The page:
Accessibility Skip to Global Navigation Skip to Local Navigation Skip to Content Skip to Search Skip to Site Map Menu

PHSI245 Electronics for the Sciences

Electronics plays a key role in most aspects of modern life and scientific endeavours are no exception. The vast majority of measurements that are made are made using electronic devices. This course will give you a basic understanding of how electronic devices and measurement processes work. As well as understanding the operation of existing electronic systems, this basic understanding will help you to develop your own. There is a large and well developed market place for electronic components and modules, as well as cheap and accessible manufacture on demand services. Together with high quality open source tools. This means that professional grade electronics solutions are often accessible to those with some basic knowledge with very little setup cost.

The course has two lectures a week and one help room session per week. There is a 4-hour lab every fortnight

Assessment:
Important information about assessment for PHSI245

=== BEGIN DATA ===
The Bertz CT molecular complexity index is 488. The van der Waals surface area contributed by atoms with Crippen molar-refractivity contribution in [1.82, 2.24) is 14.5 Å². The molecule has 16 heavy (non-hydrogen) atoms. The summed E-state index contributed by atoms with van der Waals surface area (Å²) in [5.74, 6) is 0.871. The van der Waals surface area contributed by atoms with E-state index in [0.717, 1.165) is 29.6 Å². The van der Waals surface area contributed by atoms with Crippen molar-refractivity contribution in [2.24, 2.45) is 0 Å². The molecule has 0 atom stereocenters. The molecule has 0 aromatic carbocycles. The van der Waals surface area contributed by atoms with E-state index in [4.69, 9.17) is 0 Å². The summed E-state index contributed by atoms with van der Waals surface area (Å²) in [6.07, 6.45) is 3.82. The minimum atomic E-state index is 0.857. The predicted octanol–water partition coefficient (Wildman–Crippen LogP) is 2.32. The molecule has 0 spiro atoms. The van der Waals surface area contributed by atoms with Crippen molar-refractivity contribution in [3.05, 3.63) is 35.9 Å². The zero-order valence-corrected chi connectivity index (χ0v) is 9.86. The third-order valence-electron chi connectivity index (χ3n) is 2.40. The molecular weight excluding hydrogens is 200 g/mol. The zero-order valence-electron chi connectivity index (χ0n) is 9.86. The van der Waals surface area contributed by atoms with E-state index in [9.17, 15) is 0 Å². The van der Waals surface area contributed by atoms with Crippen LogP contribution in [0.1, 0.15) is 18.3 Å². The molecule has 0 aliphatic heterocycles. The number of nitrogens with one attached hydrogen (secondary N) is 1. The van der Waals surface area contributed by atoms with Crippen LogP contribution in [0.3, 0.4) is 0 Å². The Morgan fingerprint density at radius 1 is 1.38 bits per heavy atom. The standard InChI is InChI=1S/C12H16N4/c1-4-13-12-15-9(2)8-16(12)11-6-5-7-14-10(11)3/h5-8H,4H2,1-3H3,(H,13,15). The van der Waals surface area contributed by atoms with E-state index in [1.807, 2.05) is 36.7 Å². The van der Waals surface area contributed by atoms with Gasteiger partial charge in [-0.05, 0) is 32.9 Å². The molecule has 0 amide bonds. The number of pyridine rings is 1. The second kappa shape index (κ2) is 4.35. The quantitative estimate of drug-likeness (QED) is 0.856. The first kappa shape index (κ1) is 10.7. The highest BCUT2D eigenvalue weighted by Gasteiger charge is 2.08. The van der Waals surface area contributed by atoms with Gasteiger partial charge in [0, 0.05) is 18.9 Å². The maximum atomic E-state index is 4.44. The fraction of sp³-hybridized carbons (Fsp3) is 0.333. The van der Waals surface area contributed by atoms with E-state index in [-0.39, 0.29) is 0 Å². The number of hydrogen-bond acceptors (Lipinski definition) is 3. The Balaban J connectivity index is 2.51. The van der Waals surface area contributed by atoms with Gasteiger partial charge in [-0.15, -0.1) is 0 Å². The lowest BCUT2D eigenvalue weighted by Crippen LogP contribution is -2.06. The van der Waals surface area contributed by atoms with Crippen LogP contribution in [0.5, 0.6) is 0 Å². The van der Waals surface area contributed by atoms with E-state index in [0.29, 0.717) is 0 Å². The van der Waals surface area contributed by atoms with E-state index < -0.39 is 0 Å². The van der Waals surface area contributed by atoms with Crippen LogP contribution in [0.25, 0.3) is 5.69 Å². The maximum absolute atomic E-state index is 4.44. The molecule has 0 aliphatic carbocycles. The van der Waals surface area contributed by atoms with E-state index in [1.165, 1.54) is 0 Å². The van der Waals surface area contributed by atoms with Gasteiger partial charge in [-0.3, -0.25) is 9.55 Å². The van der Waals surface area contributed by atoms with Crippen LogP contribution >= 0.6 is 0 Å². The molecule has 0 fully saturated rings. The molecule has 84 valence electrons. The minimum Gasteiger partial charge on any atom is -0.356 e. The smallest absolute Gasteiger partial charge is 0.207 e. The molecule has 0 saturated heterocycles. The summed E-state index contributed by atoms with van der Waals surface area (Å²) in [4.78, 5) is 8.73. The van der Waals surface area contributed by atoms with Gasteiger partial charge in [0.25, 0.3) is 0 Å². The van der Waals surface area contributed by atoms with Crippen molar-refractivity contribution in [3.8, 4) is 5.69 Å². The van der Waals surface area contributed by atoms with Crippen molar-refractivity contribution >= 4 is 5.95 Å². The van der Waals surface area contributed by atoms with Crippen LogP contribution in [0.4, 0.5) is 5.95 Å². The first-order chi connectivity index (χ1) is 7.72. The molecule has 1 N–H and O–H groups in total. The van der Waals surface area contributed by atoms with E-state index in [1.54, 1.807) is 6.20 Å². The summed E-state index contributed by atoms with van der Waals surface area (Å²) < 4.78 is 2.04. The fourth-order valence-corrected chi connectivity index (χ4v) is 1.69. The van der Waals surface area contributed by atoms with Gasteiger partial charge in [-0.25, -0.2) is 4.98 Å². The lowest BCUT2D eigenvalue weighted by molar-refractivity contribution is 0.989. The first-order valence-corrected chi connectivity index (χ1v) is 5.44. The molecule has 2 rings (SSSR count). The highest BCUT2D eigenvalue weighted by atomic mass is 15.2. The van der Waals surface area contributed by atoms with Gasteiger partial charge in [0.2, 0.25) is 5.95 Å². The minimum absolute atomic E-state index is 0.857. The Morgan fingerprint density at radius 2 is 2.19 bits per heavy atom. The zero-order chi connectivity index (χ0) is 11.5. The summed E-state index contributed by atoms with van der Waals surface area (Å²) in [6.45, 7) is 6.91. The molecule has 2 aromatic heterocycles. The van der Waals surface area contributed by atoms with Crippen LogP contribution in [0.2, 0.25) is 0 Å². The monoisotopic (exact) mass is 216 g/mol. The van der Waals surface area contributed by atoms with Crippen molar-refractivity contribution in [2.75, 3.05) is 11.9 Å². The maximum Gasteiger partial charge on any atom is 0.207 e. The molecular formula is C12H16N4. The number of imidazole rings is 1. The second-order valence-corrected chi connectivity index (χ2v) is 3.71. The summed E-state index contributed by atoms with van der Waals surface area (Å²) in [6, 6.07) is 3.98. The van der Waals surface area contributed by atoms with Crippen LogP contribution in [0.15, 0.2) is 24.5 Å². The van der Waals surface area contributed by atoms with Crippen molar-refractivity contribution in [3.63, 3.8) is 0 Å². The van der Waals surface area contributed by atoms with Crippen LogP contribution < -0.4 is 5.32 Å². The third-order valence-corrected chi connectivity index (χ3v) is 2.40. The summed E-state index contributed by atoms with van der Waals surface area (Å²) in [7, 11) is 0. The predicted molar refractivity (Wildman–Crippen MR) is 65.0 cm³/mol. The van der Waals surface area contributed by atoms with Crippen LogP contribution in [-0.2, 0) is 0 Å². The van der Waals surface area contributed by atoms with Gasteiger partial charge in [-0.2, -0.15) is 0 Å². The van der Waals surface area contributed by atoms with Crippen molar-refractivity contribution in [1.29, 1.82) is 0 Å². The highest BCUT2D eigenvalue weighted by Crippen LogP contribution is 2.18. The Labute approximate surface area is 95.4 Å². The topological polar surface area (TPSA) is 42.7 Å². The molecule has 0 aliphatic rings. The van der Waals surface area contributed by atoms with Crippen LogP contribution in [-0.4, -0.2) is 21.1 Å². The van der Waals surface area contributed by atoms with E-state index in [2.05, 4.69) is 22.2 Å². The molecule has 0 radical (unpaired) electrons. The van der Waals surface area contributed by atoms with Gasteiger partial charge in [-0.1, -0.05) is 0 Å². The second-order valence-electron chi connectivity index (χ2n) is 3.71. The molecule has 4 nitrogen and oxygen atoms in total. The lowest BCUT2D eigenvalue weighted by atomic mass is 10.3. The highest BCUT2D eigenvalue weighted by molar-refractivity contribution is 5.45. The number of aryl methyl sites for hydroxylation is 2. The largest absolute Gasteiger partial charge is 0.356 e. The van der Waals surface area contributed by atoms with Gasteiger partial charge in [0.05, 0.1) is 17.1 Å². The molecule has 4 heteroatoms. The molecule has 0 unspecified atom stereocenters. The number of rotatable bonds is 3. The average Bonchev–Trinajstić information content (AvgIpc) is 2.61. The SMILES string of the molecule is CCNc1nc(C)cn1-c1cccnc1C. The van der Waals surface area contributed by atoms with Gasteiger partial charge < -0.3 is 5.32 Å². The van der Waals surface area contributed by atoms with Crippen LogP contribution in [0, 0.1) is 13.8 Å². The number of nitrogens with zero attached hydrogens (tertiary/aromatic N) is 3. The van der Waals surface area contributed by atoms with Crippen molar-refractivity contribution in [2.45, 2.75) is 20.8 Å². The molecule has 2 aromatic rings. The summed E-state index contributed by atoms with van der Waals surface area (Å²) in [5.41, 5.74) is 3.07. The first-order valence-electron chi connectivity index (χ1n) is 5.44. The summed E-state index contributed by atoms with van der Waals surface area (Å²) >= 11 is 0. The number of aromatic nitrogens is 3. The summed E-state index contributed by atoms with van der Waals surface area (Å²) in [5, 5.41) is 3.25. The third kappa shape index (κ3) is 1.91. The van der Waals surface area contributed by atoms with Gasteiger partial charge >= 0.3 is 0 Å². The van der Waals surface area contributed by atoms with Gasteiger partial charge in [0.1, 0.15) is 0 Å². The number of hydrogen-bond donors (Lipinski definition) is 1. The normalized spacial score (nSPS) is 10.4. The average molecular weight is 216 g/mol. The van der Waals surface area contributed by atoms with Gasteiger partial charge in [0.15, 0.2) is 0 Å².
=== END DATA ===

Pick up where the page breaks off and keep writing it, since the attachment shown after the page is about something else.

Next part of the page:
Course Coordinator

Dr Jevon Longdell

Paper Content

Power, Resistivity and Resistance

Circuit Elements

Linear circuits

AC Circuits and Impedance

Resonant circuits

Operational Amplifiers

Semiconductor Devices

Logic and Digital

Microcontrollers

Power electronics

Learning outcomes

The goal of this paper is to provide an introductory understanding of simple, useful electronic circuits, in terms of the underlying DC and AC circuit theory using complex numbers, and the fundamentals of digital logic. Many circuits and principles are tested in the lab by the student.

Mathematically analyse simple AC and DC circuits including the use of complex numbers
Understand the fundamentals of digital logic and how to program a simple microcontroller
Understand the operation of Op-amps and how to design op-amp circuits for various applications
Gain a basic understanding of semiconductor physics and be able to explain the operation of diodes and transistors
Understand the operation of combinatorical and sequential logic devices

Formal University Information

The following information is from the University’s corporate web site.

^ Top of page

Details

An introduction to key concepts in analog and digital electronics. Linear networks and filters, operational amplifiers, simple transistor circuits, logic gates, microcontrollers and digital applications.